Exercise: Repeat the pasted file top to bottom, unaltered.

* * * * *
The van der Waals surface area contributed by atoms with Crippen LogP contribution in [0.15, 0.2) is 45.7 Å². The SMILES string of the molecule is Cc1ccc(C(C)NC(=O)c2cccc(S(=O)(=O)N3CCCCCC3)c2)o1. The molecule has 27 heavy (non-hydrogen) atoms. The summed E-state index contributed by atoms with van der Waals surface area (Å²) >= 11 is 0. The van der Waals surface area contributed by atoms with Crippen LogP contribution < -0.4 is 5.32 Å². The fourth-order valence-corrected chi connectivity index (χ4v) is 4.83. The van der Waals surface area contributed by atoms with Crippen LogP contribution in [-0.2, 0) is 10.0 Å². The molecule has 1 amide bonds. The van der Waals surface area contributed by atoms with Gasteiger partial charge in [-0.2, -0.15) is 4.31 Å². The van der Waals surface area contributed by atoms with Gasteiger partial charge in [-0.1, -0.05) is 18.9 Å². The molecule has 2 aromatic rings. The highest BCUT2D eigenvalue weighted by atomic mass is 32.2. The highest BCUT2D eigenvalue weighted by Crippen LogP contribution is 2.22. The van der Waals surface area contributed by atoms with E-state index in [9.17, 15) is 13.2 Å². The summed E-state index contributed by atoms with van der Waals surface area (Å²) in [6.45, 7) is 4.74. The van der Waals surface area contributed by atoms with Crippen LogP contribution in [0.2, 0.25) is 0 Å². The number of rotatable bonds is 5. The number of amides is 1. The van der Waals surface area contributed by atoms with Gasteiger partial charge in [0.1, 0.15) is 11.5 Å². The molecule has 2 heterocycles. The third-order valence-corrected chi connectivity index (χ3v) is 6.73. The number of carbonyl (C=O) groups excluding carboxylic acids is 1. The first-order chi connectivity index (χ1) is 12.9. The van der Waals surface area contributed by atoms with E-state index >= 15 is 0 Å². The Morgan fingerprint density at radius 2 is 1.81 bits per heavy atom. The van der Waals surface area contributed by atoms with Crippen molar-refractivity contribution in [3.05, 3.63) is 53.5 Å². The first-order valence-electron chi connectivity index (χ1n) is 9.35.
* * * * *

The van der Waals surface area contributed by atoms with Crippen LogP contribution in [0.15, 0.2) is 45.7 Å². The SMILES string of the molecule is Cc1ccc(C(C)NC(=O)c2cccc(S(=O)(=O)N3CCCCCC3)c2)o1. The molecule has 27 heavy (non-hydrogen) atoms. The summed E-state index contributed by atoms with van der Waals surface area (Å²) >= 11 is 0. The van der Waals surface area contributed by atoms with Crippen LogP contribution < -0.4 is 5.32 Å². The fourth-order valence-corrected chi connectivity index (χ4v) is 4.83. The van der Waals surface area contributed by atoms with Crippen LogP contribution in [-0.2, 0) is 10.0 Å². The molecule has 1 amide bonds. The van der Waals surface area contributed by atoms with Gasteiger partial charge in [-0.2, -0.15) is 4.31 Å². The van der Waals surface area contributed by atoms with Gasteiger partial charge in [-0.1, -0.05) is 18.9 Å². The molecule has 2 aromatic rings. The highest BCUT2D eigenvalue weighted by atomic mass is 32.2. The highest BCUT2D eigenvalue weighted by Crippen LogP contribution is 2.22. The van der Waals surface area contributed by atoms with E-state index in [9.17, 15) is 13.2 Å². The summed E-state index contributed by atoms with van der Waals surface area (Å²) in [6.45, 7) is 4.74. The van der Waals surface area contributed by atoms with Crippen LogP contribution in [0.2, 0.25) is 0 Å². The number of rotatable bonds is 5. The number of amides is 1. The van der Waals surface area contributed by atoms with Gasteiger partial charge in [0.1, 0.15) is 11.5 Å². The molecule has 2 heterocycles. The third-order valence-corrected chi connectivity index (χ3v) is 6.73. The number of carbonyl (C=O) groups excluding carboxylic acids is 1. The first-order chi connectivity index (χ1) is 12.9. The van der Waals surface area contributed by atoms with E-state index >= 15 is 0 Å². The Morgan fingerprint density at radius 2 is 1.81 bits per heavy atom. The van der Waals surface area contributed by atoms with Crippen molar-refractivity contribution in [3.05, 3.63) is 53.5 Å². The first-order valence-electron chi connectivity index (χ1n) is 9.35.